About District Cooling
The Cool. Green. Clean. Solution
While seawater air conditioning (SWAC) is relatively new, it is a proven technology and systems in operation in the U.S., Canada, the Netherlands, and Sweden have achieved impressive economic and environmental results.
A number of studies have been conducted to evaluate the potential of SWAC in Hawaii, and there is an operating system at the Natural Energy Laboratory of Hawaii Authority (NELHA) at Keahole Point, Hawaii. These studies all show that there is significant potential for SWAC in Hawaii. SWAC is suitable for coastal developments with a large air conditioning demand and reasonable access to deep, cold seawater. Notable areas in Hawaii include southern Kauai, several areas of Oahu, and the southern 60 percent of the Big Island.
More recent studies show that combining SWAC with thermal energy storage and auxiliary chillers further increases the cost effectiveness and applicability of such systems.
Main factors that influence the economic viability of a SWAC system are:
• Distance offshore to cold water in the 39˚F-45˚F range
• Size of the air conditioning load
• Concentration of the air conditioning load; i.e., size of the onshore distribution system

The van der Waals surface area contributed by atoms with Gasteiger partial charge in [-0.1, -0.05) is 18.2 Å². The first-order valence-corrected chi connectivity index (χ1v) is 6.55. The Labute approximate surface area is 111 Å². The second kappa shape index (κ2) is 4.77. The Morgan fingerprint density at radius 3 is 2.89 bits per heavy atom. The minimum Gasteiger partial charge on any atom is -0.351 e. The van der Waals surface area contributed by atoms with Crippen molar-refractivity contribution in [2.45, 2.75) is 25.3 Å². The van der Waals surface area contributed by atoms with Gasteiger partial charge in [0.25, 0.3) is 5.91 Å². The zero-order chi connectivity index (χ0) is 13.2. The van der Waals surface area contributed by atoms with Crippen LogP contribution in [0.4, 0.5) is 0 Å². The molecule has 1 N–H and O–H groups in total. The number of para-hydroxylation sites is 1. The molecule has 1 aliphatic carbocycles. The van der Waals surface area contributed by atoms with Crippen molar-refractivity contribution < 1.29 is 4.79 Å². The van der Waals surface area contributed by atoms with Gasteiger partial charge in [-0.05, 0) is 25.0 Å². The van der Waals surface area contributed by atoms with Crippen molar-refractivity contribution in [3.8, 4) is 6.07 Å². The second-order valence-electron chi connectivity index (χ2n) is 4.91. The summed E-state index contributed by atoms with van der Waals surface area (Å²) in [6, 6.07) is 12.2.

• Utilization of the air conditioning system (during days, nights, weekends, etc.)
• Local cost of electrical power and water
A sustainable solution – The alternative that goes above and beyond.
As Hawaii’s most abundant natural resource, seawater can reduce electricity consumption used for air conditioning by up to 75%. When used for district cooling, it will efficiently produce chilled water at a plant with a capacity of 25,000 tons – equaling 12.5 million square feet of air conditioned area. The chilled water is then piped to air conditioning systems in individual buildings, resulting in the elimination of chillers and other expensive equipments.
Benefits at a glance.
- A ton of cooling is the equivalent of melting one ton of ice over 24 hours
- Deep water air conditioning uses only the cold from the water, not the actual water
- There is enough cold deep seawater to provide air conditioning to the current world's population for more than 177,900 years
- Deep cold seawater is replenished every 1,000 years, or so
- Each year, enough cold, deep seawater is produced to operate the downtown Honolulu SWAC system for more then 23 million years, or to provide air conditioning to the current world's population for nearly 178 years